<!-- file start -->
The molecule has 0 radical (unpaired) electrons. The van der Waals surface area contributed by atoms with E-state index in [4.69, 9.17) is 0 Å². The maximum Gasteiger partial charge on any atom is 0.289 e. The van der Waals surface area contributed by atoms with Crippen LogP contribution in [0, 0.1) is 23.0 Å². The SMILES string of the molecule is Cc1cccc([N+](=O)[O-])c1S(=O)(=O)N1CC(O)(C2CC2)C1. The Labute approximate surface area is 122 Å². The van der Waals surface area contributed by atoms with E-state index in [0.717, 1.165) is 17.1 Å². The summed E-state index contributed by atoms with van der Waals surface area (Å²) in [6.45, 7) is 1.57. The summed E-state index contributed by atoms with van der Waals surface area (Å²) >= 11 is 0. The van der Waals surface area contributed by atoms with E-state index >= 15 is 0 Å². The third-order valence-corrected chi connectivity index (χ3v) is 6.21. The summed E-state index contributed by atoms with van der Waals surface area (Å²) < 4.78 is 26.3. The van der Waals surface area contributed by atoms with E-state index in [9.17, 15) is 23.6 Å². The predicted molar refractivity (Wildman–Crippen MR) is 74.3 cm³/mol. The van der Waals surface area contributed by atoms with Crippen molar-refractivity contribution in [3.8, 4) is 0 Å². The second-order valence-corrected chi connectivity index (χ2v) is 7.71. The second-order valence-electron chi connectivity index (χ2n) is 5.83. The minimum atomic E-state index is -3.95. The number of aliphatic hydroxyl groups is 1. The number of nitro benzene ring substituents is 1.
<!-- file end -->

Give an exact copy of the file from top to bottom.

The molecule has 0 radical (unpaired) electrons. The van der Waals surface area contributed by atoms with E-state index in [4.69, 9.17) is 0 Å². The maximum Gasteiger partial charge on any atom is 0.289 e. The van der Waals surface area contributed by atoms with Crippen LogP contribution in [0, 0.1) is 23.0 Å². The SMILES string of the molecule is Cc1cccc([N+](=O)[O-])c1S(=O)(=O)N1CC(O)(C2CC2)C1. The Labute approximate surface area is 122 Å². The van der Waals surface area contributed by atoms with E-state index in [0.717, 1.165) is 17.1 Å². The summed E-state index contributed by atoms with van der Waals surface area (Å²) in [6.45, 7) is 1.57. The summed E-state index contributed by atoms with van der Waals surface area (Å²) >= 11 is 0. The van der Waals surface area contributed by atoms with E-state index >= 15 is 0 Å². The third-order valence-corrected chi connectivity index (χ3v) is 6.21. The summed E-state index contributed by atoms with van der Waals surface area (Å²) < 4.78 is 26.3. The van der Waals surface area contributed by atoms with E-state index in [9.17, 15) is 23.6 Å². The predicted molar refractivity (Wildman–Crippen MR) is 74.3 cm³/mol. The van der Waals surface area contributed by atoms with Crippen molar-refractivity contribution in [3.8, 4) is 0 Å². The second-order valence-corrected chi connectivity index (χ2v) is 7.71. The second-order valence-electron chi connectivity index (χ2n) is 5.83. The minimum atomic E-state index is -3.95. The number of aliphatic hydroxyl groups is 1. The number of nitro benzene ring substituents is 1.